Those who attended the Impumelelo Top Empowerment Summit in 2016 will remember a very interesting presentation on business transformation by Nedbank’s former Group Executive of Marketing, Communications and Corporate Affairs, Thulani Sibeko. He has since left Nedbank to pursue other career opportunities, but we managed to sit him down for a Q&A session to delve deeper into his thoughts and theories on transformation and empowerment in the workplace.

Q: In your presentation you used the old door at the Constitutional Court as a ‘palimpsest’ analogy for South Africa’s past and present. How does it relate, and what is the connection?
A ‘palimpsest’ is defined as a surface on which the original writing has been erased to make way for new writing, but upon which traces of the old writing remain visible. South Africa is like this door – the past and the present interact and impact on our view of what transformation is about. The presentation aimed to help us reflect on the lenses we wear and the social and structural levers we are using to create our future. People who are passionate about transformation often struggle to define what transformation is actually about. In this struggle we get caught trying to balance both memory and vision. The photograph of the back of a prison door at Constitutional Hill shows the writing of prisoners over the ages. Often newer writing sits on top of older writing, capturing the struggles of prisoners, past and present, in a moment of time. Our country is much like this – needing not to forget the past, but to bring it into the present. The balance between hindsight and foresight gives us an insight into how to create our country for future generations, a country where all our children can become the best they can be. This is at the heart of what defines transformation.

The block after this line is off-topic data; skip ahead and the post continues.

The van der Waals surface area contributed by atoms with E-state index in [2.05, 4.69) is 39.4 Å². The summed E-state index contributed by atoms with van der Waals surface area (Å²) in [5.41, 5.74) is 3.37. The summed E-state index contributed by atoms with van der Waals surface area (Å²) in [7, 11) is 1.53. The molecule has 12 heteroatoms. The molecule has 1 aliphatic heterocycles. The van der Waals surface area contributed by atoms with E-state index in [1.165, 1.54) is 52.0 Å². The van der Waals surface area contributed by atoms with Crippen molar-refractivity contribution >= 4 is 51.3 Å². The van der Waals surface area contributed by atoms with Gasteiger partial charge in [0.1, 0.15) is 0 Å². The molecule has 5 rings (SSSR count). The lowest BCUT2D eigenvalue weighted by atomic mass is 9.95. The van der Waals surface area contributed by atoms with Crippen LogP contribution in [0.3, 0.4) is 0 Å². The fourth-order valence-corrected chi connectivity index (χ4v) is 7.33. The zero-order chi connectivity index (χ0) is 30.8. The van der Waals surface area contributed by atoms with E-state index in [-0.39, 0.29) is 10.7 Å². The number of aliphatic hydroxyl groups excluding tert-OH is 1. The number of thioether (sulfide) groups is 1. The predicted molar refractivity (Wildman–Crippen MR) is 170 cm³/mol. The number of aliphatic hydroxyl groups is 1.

Q: In your opinion, what are some of the key elements in building a better South Africa for future generations?
Education is key, but what is equally important is improving the basic living standards for all our citizens. Other key elements include dealing with corruption and restoring the confidence in our country; displaying ethical and values-based leadership and holding our leaders to account; promoting inclusive, equitable and sustainable economic growth; transcending our thinking through leveraging ‘digital’ and hence building our capability and capacity to create a competitive future-fit South Africa; and basically we need to grow economic, social, environmental and cultural capital.

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